"Are you tired?"
"Of course not!" replied the other. "But," he continued, after a pause, "it is quite certain I shall wear out my wooden joints if I keep on walking."
Tip reflected, as they journeyed on, that this was true. He began to regret that he had not constructed the wooden limbs more carefully and substantially. Yet how could he ever have guessed that the man he had made merely to scare old Mombi with would be brought to life by means of a magical powder contained in an old pepper-box?
So he ceased to reproach himself, and began to think how he might yet remedy the deficiencies of Jack's weak joints.
While thus engaged they came to the edge of a wood, and the boy sat down to rest upon an old sawhorse that some woodcutter had left there.
"Why don't you sit down?" he asked the Pumpkinhead.
"Won't it strain my joints?" inquired the other.
"Of course not. It'll rest them," declared the boy.
So Jack tried to sit down; but as soon as he bent his joints farther than usual they gave way altogether, and he came clattering to the ground with such a crash that Tip feared he was entirely ruined.
He rushed to the man, lifted him to his feet, straightened his arms and legs, and felt of his head to see if by chance it had become cracked. But Jack seemed to be in pretty good shape, after all, and Tip said to him:
"I guess you'd better remain standing, hereafter. It seems the safest way."
"Very well, dear father." just as you say, replied the smiling Jack, who had been in no wise confused by his tumble.
Tip sat down again. Presently the Pumpkinhead asked:
"What is that thing you are sitting on?"
"Oh, this is a horse," replied the boy, carelessly.
"What is a horse?" demanded Jack.
"A horse? Why, there are two kinds of horses," returned Tip, slightly puzzled how to explain. "One kind of horse is alive, and has four legs and a head and a tail. And people ride upon its back."
"I understand," said Jack, cheerfully "That's the kind of horse you are now sitting on."
"No, it isn't," answered Tip, promptly.
"Why not? That one has four legs, and a head, and a tail." Tip looked at the saw-horse more carefully, and found that the Pumpkinhead was right. The body had been formed from a tree-trunk, and a branch had been left sticking up at one end that looked very much like a tail. In the other end were two big knots that resembled eyes, and a place had been chopped away that might easily be mistaken for the horse's mouth. As for the legs, they were four straight limbs cut from trees and stuck fast into the body, being spread wide apart so that the saw-horse would stand firmly when a log was laid across it to be sawed.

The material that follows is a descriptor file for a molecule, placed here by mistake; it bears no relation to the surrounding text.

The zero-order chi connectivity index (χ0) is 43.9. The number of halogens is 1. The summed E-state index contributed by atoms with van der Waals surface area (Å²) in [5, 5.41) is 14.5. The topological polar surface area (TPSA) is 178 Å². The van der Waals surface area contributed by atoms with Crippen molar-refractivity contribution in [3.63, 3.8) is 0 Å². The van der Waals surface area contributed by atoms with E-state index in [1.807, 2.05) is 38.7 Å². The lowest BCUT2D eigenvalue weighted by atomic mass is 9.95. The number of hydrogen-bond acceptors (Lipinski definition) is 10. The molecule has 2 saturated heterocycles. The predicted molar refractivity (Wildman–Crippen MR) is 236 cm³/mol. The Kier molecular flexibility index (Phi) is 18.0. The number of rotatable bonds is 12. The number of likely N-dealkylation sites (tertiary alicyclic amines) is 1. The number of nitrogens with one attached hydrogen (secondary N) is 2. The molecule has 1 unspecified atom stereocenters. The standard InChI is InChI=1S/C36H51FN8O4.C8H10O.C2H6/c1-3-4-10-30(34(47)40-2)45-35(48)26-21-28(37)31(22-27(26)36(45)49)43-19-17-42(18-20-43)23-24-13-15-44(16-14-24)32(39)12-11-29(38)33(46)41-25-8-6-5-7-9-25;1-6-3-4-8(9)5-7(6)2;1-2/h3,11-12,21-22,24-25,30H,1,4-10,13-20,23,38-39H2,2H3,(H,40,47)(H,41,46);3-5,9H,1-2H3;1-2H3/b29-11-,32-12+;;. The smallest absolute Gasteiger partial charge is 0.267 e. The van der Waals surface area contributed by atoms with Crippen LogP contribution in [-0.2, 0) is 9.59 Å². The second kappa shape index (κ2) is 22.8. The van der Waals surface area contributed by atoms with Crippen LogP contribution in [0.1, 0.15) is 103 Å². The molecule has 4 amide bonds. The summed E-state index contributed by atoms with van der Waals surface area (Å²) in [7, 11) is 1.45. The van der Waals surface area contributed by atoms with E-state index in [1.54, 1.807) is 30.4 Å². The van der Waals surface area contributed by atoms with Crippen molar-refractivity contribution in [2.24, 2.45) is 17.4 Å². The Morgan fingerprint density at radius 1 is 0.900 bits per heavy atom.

"This thing resembles a real horse more than I imagined," said Tip, trying to explain. "But a real horse is alive, and trots and prances and eats oats, while this is nothing more than a dead horse, made of wood, and used to saw logs upon."
"If it were alive, wouldn't it trot, and prance, and eat oats?" inquired the Pumpkinhead.
"It would trot and prance, perhaps; but it wouldn't eat oats," replied the boy, laughing at the idea." And of course it can't ever be alive, because it is made of wood."
"So am I," answered the man.
Tip looked at him in surprise.
"Why, so you are!" he exclaimed. "And the magic powder that brought you to life is here in my pocket."
He brought out the pepper box, and eyed it curiously.
"I wonder," said he, musingly, "if it would bring the saw-horse to life."
"If it would," returned Jack, calmly for nothing seemed to surprise him" I could ride on its back, and that would save my joints from wearing out."
"I'll try it!" cried the boy, jumping up. "But I wonder if I can remember the words old Mombi said, and the way she held her hands up."
He thought it over for a minute, and as he had watched carefully from the hedge every motion of the old witch, and listened to her words, he believed he could repeat exactly what she had said and done.
So he began by sprinkling some of the magic Powder of Life from the pepperbox upon the body of the saw-horse. Then he lifted his left hand, with the little finger pointing upward, and said: "Weaugh!"
"What does that mean, dear father?" asked Jack, curiously.
"I don't know," answered Tip. Then he lifted his right hand, with the thumb pointing upward and said: "Teaugh!"
"What's that, dear father?" inquired Jack.
"It means you must keep quiet!" replied the boy, provoked at being interrupted at so important a moment.
"How fast I am learning!" remarked the Pumpkinhead, with his eternal smile.
Tip now lifted both hands above his head, with all the fingers and thumbs spread out, and cried in a loud voice: "Peaugh!"
Immediately the saw-horse moved, stretched its legs, yawned with its chopped-out mouth, and shook a few grains of the powder off its back. The rest of the powder seemed to have vanished into the body of the horse.
"Good!" called Jack, while the boy looked on in astonishment. "You are a very clever sorcerer, dear father!"
Next chapter: The Awakening of the Saw-horse